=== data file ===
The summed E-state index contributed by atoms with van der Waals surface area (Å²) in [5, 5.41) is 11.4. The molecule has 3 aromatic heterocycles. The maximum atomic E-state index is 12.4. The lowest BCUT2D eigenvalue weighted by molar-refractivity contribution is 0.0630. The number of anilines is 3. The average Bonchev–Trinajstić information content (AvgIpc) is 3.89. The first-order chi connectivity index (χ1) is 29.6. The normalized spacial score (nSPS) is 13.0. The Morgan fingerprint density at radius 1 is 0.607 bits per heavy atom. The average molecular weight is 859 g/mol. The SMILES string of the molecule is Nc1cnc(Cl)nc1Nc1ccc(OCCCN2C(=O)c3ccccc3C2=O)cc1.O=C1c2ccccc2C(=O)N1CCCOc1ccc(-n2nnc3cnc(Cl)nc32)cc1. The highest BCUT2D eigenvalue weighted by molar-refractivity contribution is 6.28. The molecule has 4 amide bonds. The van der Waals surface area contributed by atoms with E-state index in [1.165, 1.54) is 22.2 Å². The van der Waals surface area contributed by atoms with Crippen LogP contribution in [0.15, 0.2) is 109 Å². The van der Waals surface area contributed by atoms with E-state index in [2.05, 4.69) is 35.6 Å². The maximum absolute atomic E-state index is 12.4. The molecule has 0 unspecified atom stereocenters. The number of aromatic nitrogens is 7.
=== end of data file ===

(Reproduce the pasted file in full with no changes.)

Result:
The summed E-state index contributed by atoms with van der Waals surface area (Å²) in [5, 5.41) is 11.4. The molecule has 3 aromatic heterocycles. The maximum atomic E-state index is 12.4. The lowest BCUT2D eigenvalue weighted by molar-refractivity contribution is 0.0630. The number of anilines is 3. The average Bonchev–Trinajstić information content (AvgIpc) is 3.89. The first-order chi connectivity index (χ1) is 29.6. The normalized spacial score (nSPS) is 13.0. The Morgan fingerprint density at radius 1 is 0.607 bits per heavy atom. The average molecular weight is 859 g/mol. The SMILES string of the molecule is Nc1cnc(Cl)nc1Nc1ccc(OCCCN2C(=O)c3ccccc3C2=O)cc1.O=C1c2ccccc2C(=O)N1CCCOc1ccc(-n2nnc3cnc(Cl)nc32)cc1. The highest BCUT2D eigenvalue weighted by molar-refractivity contribution is 6.28. The molecule has 4 amide bonds. The van der Waals surface area contributed by atoms with E-state index in [1.165, 1.54) is 22.2 Å². The van der Waals surface area contributed by atoms with Crippen LogP contribution in [0.15, 0.2) is 109 Å². The van der Waals surface area contributed by atoms with E-state index in [2.05, 4.69) is 35.6 Å². The maximum absolute atomic E-state index is 12.4. The molecule has 0 unspecified atom stereocenters. The number of aromatic nitrogens is 7.